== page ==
At that same small table, I invited Shep’s sister, Holly and cousin, Lauren to dinner one evening when Shep was out of town on a business trip. For any member of Shep’s family to venture into NYC, requires no less than an act of Congress and a passport, but for some reason they agreed to come in.  Right before I served dinner, I remembered that I needed a tablecloth and then remembered that it was in the hamper! I knew it was simply “used” but probably not dirty, so I retrieved it.  Well, apparently, they saw me doing this and were both horrified enough to have never have forgotten it. I made a poor and indelible first impression on Shep’s family.


I believe we still used that small table when we moved to San Antonio and so there, the table held my firstborn son in his bouncy seat while I cooked dinner. And, it was at that table that I mastered breastfeeding my baby, (not knowing that helping others do the same, would become my life long career. ) It was there that I cried and cried when my father left my mother once again for the tenth time and then returned to her again, responding to her repeated threats of suicide. This was the usual scenario and I cried even more when I learned that the endearing letters I had been mailing to my father offering both support and validation, had all been forwarded to my deranged mother! The tears I shed were as much out of terror than of sadness.


When we moved to Hampton Bays with our then, six month old, I set out to find a new family table.  We made do for a while, with garage sale scores, but when I spied an old pine farm table in a field in Water Mill, it was love at first sight. Despite having my two year old with me and despite being some seven plus months pregnant, I waited around all day for that auction to catch up to the table.  And when it did, I won it, paid for it and dragged it and my two year old all the way across that potato field, hoisted it into my brown Volvo station wagon and took it home.  For the next 14 years or so, that beautiful, worn pine table would hold it all.  Its wood would separate and spread in the winter and swell and reconnect in the summer.


That table moved with us to East Quogue, where I leaned on it with bouts of sciatica and asthma through my pregnancy and also through labor pains when at 42weeks gestation, my baby finally felt he was ready. It held the bouncy seat of baby number three and all of my friends who had been in attendance at his birth.  It would hold visits from our dearest friends and neighbors, Bea and Greg Bardacke as well as their daughters.  They became surrogate grandparents to my children, as my own parents continued to struggle with their own pathology. 


At that table would be birthday parties for children and adults, Thanksgiving, Christmas, and Easter dinners, Christenings, Communions and Confirmations. That table graced the beautiful home we built in Southampton and it supported the hands and head of my ailing father when he came to live with us for some time.  I was finally “allowed” to talk to my father but he had lost his voice to Parkinson’s and Dementia.  It was too late. The nuns from East End Healthcare met with me at that table to plan his future. La Leche League mamas and babies met around while it caught drool and breastmilk.  When Nicholas was five and had pneumonia, that table held the wood from which we made an entire Nativity scene that I still have.  We played Triomonos and Chinese Checkers at that table and when Backgammon was the rage we chose between long games of Monopoly, Crossfire, Mousetrap, Stretch Out Sam, or Scrabble for Juniors.  That table held my head when I sobbed following an incident with a local doctor who wanted Peter to be admitted to a hospital immediately, despite being a healthy two day old who had been born at home. And, it would be that table where I met with Social Services when they showed up to “investigate.”  I needed to convince them that all was well and I did.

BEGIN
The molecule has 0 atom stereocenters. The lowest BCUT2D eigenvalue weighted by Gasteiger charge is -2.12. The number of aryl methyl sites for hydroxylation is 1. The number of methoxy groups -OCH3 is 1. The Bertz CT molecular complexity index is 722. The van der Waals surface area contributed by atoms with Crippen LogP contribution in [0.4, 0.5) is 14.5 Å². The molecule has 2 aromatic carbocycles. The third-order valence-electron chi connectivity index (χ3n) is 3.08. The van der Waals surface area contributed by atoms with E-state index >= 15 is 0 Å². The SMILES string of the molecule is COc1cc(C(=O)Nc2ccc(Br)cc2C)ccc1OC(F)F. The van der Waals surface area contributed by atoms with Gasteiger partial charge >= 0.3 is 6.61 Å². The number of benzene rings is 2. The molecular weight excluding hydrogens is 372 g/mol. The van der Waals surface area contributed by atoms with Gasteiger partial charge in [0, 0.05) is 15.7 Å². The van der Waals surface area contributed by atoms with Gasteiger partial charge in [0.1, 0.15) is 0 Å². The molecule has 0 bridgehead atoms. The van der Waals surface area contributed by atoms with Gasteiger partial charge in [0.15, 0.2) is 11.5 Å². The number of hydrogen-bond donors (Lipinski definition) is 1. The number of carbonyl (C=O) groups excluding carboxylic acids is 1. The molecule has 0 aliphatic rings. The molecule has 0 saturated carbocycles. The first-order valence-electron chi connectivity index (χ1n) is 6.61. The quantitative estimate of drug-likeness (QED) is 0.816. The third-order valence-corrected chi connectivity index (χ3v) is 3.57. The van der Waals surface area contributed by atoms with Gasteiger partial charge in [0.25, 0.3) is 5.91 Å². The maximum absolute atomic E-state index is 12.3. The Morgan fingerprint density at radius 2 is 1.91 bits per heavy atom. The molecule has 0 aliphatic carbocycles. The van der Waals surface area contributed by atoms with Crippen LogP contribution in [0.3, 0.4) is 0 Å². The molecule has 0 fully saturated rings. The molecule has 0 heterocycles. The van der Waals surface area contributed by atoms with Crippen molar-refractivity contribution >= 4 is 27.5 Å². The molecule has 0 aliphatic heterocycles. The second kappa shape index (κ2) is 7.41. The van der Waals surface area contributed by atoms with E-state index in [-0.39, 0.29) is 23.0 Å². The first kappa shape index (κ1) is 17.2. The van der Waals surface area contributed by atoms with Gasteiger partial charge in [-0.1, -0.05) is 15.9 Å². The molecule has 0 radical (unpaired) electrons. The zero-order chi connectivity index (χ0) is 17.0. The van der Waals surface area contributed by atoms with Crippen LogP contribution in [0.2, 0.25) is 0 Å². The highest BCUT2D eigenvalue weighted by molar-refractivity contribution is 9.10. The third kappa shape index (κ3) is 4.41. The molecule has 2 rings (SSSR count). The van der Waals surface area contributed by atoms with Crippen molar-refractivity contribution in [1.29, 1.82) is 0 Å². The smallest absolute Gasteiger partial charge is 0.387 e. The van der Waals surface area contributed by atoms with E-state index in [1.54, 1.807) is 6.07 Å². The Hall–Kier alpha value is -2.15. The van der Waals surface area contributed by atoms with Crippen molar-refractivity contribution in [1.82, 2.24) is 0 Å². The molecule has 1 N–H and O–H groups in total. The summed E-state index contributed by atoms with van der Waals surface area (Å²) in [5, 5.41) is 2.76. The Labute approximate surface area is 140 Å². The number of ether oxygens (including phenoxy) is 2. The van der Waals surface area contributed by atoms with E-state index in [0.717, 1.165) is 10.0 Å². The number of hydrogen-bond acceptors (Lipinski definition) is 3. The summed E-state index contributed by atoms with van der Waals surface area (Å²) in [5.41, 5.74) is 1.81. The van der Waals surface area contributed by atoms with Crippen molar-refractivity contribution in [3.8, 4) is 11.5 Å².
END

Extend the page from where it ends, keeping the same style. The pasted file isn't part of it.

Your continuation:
And again, when I labored in January 1993, I leaned hard on that pine table for support. The midwives in attendance, made themselves some food and my friend, Joan made treats for the older boys, while I struggled through labor.  When I came down for breakfast the next day, I literally laid my ferociously beautiful new baby on that table to simply stare into his blue eyes and 10 ½ pounds of sweetness!  Shep made us all eggs and toast and we were a big family of six around a beautiful table that would hold us all. 


At that pine table, Shep would face the fact that he no longer had a job or an income, but we did have a brand new house, two children and a new baby.  At that table, we also realized we would need to move to a less costly part of the country and at that table, we fought a lot over the options.  We served our bed and breakfast guests scones and jam when we tried to earn income renting out our bedrooms on weekends. We planned our schedules working for caterers, driving a school bus and delivering organic produce to keep afloat, discussing and planning at the table. Everyone did their homework there, drew pictures and played with Ninja Turtles figures standing up in a row.  We ate pasta and broccoli, chicken soup, grilled cheese sandwiches and learned to roll sushi at that table.  


We moved our pine table to our apartment in North Carolina and used it in the kitchen eating area where it fit nicely. At that table in our new home, our fourth son, Gregory celebrated his second birthday with our friends from our playgroup. I always felt he was odd and pensive that day and unlike a two year old. His photos reveal the same. Unbeknownst to me, I suspect he knew it would be his last birthday.  It would be that table that would bear witness to the deepest and darkest place of our lives, when our dear son died at 27 months old.  There were days when I rarely picked up my head from the table, so overcome with grief, longing and despair and trying hard to drink enough alcohol to drown my own heart.  I could never quite drink enough to numb myself before I would feel too sick or too tired to continue.  It was at that table that our friend, Peggy would come and pick my head up and hold me while I wept and other friends who did the same.  It was at that table that our priest and friend, Diane would plan the funeral with us and help us choose a small pottery cup to hold his sacred ashes.